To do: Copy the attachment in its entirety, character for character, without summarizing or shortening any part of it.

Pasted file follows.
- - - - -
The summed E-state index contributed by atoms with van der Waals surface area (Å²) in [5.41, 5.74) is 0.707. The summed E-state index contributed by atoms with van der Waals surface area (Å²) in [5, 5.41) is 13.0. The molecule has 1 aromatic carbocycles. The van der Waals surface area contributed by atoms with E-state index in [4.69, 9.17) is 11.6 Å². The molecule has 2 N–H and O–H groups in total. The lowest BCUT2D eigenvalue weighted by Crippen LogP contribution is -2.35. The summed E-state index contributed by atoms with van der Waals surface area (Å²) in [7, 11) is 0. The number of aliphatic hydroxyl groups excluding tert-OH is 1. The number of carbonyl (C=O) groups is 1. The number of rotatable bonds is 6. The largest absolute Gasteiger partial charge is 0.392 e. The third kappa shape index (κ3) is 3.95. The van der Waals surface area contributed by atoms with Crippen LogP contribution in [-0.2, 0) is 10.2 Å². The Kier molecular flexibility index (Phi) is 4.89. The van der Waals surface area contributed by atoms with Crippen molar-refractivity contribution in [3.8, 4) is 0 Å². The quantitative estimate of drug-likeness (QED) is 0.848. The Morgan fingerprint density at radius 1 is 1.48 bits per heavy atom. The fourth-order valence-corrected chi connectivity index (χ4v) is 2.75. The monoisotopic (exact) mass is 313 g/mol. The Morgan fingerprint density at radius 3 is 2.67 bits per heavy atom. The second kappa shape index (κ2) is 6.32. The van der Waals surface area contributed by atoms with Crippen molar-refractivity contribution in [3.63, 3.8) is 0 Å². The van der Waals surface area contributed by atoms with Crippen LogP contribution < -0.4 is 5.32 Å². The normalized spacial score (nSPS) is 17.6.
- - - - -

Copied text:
The summed E-state index contributed by atoms with van der Waals surface area (Å²) in [5.41, 5.74) is 0.707. The summed E-state index contributed by atoms with van der Waals surface area (Å²) in [5, 5.41) is 13.0. The molecule has 1 aromatic carbocycles. The van der Waals surface area contributed by atoms with E-state index in [4.69, 9.17) is 11.6 Å². The molecule has 2 N–H and O–H groups in total. The lowest BCUT2D eigenvalue weighted by Crippen LogP contribution is -2.35. The summed E-state index contributed by atoms with van der Waals surface area (Å²) in [7, 11) is 0. The number of aliphatic hydroxyl groups excluding tert-OH is 1. The number of carbonyl (C=O) groups is 1. The number of rotatable bonds is 6. The largest absolute Gasteiger partial charge is 0.392 e. The third kappa shape index (κ3) is 3.95. The van der Waals surface area contributed by atoms with Crippen LogP contribution in [-0.2, 0) is 10.2 Å². The Kier molecular flexibility index (Phi) is 4.89. The van der Waals surface area contributed by atoms with Crippen molar-refractivity contribution in [3.8, 4) is 0 Å². The quantitative estimate of drug-likeness (QED) is 0.848. The Morgan fingerprint density at radius 1 is 1.48 bits per heavy atom. The fourth-order valence-corrected chi connectivity index (χ4v) is 2.75. The monoisotopic (exact) mass is 313 g/mol. The Morgan fingerprint density at radius 3 is 2.67 bits per heavy atom. The second kappa shape index (κ2) is 6.32. The van der Waals surface area contributed by atoms with Crippen molar-refractivity contribution in [3.63, 3.8) is 0 Å². The van der Waals surface area contributed by atoms with Crippen LogP contribution < -0.4 is 5.32 Å². The normalized spacial score (nSPS) is 17.6.